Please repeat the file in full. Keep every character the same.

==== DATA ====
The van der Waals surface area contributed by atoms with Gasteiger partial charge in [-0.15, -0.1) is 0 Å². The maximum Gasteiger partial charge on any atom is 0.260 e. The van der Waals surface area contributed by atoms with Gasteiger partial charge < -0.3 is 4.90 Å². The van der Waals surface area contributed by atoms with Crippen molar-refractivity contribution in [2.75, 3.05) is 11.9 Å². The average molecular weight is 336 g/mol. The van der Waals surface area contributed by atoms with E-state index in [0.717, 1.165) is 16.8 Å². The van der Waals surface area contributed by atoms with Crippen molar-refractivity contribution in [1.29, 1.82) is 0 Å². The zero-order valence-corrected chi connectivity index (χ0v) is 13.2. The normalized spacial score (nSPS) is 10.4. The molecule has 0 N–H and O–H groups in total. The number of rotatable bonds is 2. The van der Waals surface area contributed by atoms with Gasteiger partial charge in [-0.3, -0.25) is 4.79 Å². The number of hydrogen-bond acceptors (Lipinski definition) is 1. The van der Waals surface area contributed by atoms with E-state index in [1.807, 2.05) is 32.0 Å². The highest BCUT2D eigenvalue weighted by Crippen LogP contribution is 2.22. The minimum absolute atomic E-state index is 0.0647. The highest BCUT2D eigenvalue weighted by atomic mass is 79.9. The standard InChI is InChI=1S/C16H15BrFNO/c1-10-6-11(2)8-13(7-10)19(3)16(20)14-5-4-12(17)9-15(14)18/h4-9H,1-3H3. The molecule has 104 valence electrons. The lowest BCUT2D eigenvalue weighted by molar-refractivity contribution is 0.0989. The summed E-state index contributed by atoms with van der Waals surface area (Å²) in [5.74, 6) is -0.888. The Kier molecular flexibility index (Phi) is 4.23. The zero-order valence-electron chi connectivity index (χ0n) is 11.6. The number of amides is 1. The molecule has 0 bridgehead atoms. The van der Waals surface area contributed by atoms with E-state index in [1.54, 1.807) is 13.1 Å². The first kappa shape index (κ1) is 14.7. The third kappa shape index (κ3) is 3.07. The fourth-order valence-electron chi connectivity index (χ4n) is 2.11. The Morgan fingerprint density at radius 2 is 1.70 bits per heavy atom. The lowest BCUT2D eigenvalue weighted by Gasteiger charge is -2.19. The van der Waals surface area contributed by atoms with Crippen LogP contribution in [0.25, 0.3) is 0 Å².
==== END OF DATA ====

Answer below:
The van der Waals surface area contributed by atoms with Gasteiger partial charge in [-0.15, -0.1) is 0 Å². The maximum Gasteiger partial charge on any atom is 0.260 e. The van der Waals surface area contributed by atoms with Gasteiger partial charge < -0.3 is 4.90 Å². The van der Waals surface area contributed by atoms with Crippen molar-refractivity contribution in [2.75, 3.05) is 11.9 Å². The average molecular weight is 336 g/mol. The van der Waals surface area contributed by atoms with E-state index in [0.717, 1.165) is 16.8 Å². The van der Waals surface area contributed by atoms with Crippen molar-refractivity contribution in [1.29, 1.82) is 0 Å². The zero-order valence-corrected chi connectivity index (χ0v) is 13.2. The normalized spacial score (nSPS) is 10.4. The molecule has 0 N–H and O–H groups in total. The number of rotatable bonds is 2. The van der Waals surface area contributed by atoms with Gasteiger partial charge in [-0.3, -0.25) is 4.79 Å². The number of hydrogen-bond acceptors (Lipinski definition) is 1. The van der Waals surface area contributed by atoms with E-state index in [1.807, 2.05) is 32.0 Å². The highest BCUT2D eigenvalue weighted by Crippen LogP contribution is 2.22. The minimum absolute atomic E-state index is 0.0647. The highest BCUT2D eigenvalue weighted by atomic mass is 79.9. The standard InChI is InChI=1S/C16H15BrFNO/c1-10-6-11(2)8-13(7-10)19(3)16(20)14-5-4-12(17)9-15(14)18/h4-9H,1-3H3. The molecule has 104 valence electrons. The lowest BCUT2D eigenvalue weighted by molar-refractivity contribution is 0.0989. The summed E-state index contributed by atoms with van der Waals surface area (Å²) in [5.74, 6) is -0.888. The Kier molecular flexibility index (Phi) is 4.23. The zero-order valence-electron chi connectivity index (χ0n) is 11.6. The number of amides is 1. The molecule has 0 bridgehead atoms. The van der Waals surface area contributed by atoms with E-state index in [1.54, 1.807) is 13.1 Å². The first kappa shape index (κ1) is 14.7. The third kappa shape index (κ3) is 3.07. The fourth-order valence-electron chi connectivity index (χ4n) is 2.11. The Morgan fingerprint density at radius 2 is 1.70 bits per heavy atom. The lowest BCUT2D eigenvalue weighted by Gasteiger charge is -2.19. The van der Waals surface area contributed by atoms with Crippen LogP contribution in [0.25, 0.3) is 0 Å².